Is Wells Fargo Advisors Really Nicer Than Other Wirehouses, Or Is It Just Pretending?
As UBS and Morgan Stanley, two of the four biggest bank-owned "wirehouses," go bare knuckles to keep productive FAs from absconding with end-client assets, rival Wells Fargo stands out to some observers as a relatively accommodating place to run a captive financial advice practice.
"Wells Fargo is the exception" to Wall Street’s new get-tough rules, says seasoned advisor recruiter Mark Elzweig. Wells Fargo Advisors, the brokerage division of San Francisco-based Wells Fargo & Company, "values advisors at all different levels" and not just heavy hitters, the headhunter adds. "It’s not a pressure-cooker environment."
But others wonder if this stance is truly rooted in the firm’s culture. These doubters say Wells Fargo is playing nice in the face of a longstanding shift in consumer preferences and a brand-mauling scandal in the parent company’s retail bank.
Though still dominant in the wealth industry, the four big wirehouses -- Wells Fargo, Merrill Lynch, UBS and Morgan Stanley -- have been losing ground in terms of end-client assets since well before the Great Recession. In 2003 Tiburon Strategic Advisors flagged what was coming. The San Francisco-area research firm said wirehouses -- then a five-firm club -- were growing slower relative to channel size than either independent broker-dealers, which were adding headcount at a faster clip, or RIAs, which -- again, relative to size -- were doing better gathering assets.
Since the crash in 2008, and despite the subsequent bull market, this trend has only accelerated. By 2020, Cerulli Associates projects wirehouses will control less than 50% of U.S. wealth management assets for the first time in a generation.
David A. Noyes & Company
In response, most of these firms have changed tactics. Eager after the downturn to lure productive FAs from rival firms with head-turning signing bonuses, over the past year or so all wirehouses but Wells Fargo have slowed their gravy trains and hit pause on aggressive recruiting.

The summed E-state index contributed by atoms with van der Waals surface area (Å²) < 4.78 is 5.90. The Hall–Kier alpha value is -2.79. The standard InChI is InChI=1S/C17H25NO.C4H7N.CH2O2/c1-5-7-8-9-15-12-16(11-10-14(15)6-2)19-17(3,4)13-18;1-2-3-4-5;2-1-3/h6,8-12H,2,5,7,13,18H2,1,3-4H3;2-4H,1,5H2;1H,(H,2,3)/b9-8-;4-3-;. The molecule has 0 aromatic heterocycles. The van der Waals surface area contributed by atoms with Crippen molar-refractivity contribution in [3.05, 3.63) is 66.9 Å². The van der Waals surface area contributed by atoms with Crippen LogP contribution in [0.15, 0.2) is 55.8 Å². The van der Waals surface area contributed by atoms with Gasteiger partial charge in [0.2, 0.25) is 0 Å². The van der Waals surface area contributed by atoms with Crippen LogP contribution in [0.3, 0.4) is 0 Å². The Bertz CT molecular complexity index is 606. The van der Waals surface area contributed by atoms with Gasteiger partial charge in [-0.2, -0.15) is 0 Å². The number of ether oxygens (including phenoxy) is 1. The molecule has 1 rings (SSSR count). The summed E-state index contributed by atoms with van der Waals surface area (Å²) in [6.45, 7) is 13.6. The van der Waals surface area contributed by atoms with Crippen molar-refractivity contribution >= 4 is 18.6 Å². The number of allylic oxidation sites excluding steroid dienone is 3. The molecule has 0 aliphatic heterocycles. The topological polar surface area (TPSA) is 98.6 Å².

Then, late last year Morgan Stanley and UBS abandoned the Protocol for Broker Recruiting, a long-standing agreement governing advisor moves between firms and curtailing related legal disputes.
Commenters saw this as an admission by these firms that they were now net losers in the recruiting wars and see themselves better served by obstructing departures than by playing footsie with turncoats.
Again, though, Wells Fargo held the line, sticking with the Protocol -- and this week assuring FA-IQ it has no intention of changing its mind about that.
For Elzweig, Wells Fargo’s stance as a more relaxed partner to its FAs is a permanent part of its culture. "They’ve always been that way," says the New York-based recruiter. "It goes back to their roots as a collection of regional firms. They want you to succeed and they have the tools and resources. But there’s not the same relentless pressure you find at the other wirehouses."
That’s an assessment Rich Getzoff can live with. As leader of Wells Fargo’s financial advisors in the eastern U.S., and a 20-year veteran of the firm, he agrees Wells Fargo Advisors is a product of a decidedly non-Wall Street legacy that includes Prudential Securities, its direct successor Wachovia Securities and A.G. Edwards, which merged with Wachovia shortly before Wells Fargo absorbed the business into its own securities unit in the financial crisis 10 years ago.
"Our culture is a distinct competitive advantage" when it comes to attracting and keeping FAs, says Getzoff. "We take a lot of pride in being a national firm that’s also a regional firm because of our roots."
Getzoff says Wells Fargo underlined its brokerage’s regionality a decade ago when it opted to go with Wachovia’s pre-merger decision to make St. Louis -- home to advisor-centric A.G. Edwards -- the capital of its national advice business.
For Getzoff, that highlights the newly combined firm’s ongoing commitment to "client engagement and the gentle, friendly culture" that, he says, characterized A.G. Edwards as a standalone firm.
But Chris Cooke, an advisor who left Wells Fargo late in 2016 for David A. Noyes & Company, thinks his old employer is playing a part.
"They have to be nice right now," Cooke tells FA-IQ. "They’ve got a serious reputational issue due to what’s happening at the bank," he adds in a reference to the Wells Fargo account fraud scandal.
That ongoing imbroglio arose from fraud committed by employees of Wells Fargo’s retail banking division. While the immediate cause of the scandal was the opening of bank accounts for customers without their consent, these actions seem to have been spurred by a hyper-aggressive sales culture under ex-CEO John Stumpf.
The fallout has been notorious. In addition to prompting Stumpf’s resignation and the departure of a slew of his underlings, Wells Fargo got fined $185 million amid buzz on Capitol Hill that the megabank should be dismembered. Now, every new scandal at the company -- from allegations of racial discrimination in mortgage lending to whistleblower claims that some of its wealth managers were self-dealing -- gets amplified.
In this public-relations maelstrom Wells Fargo can’t afford to rile its 15,000 advisors by taking a hard line, says Cooke -- as much as "deep down inside they may desire to be out of the Protocol" and free to impose more stringent non-competes.
"It’s really hard to penetrate C-suite thinking," adds Cooke, a member of Noyes’ board of directors. "So you have to judge by the actions taken -- with the understanding too that the wirehouses tend eventually to move as a block."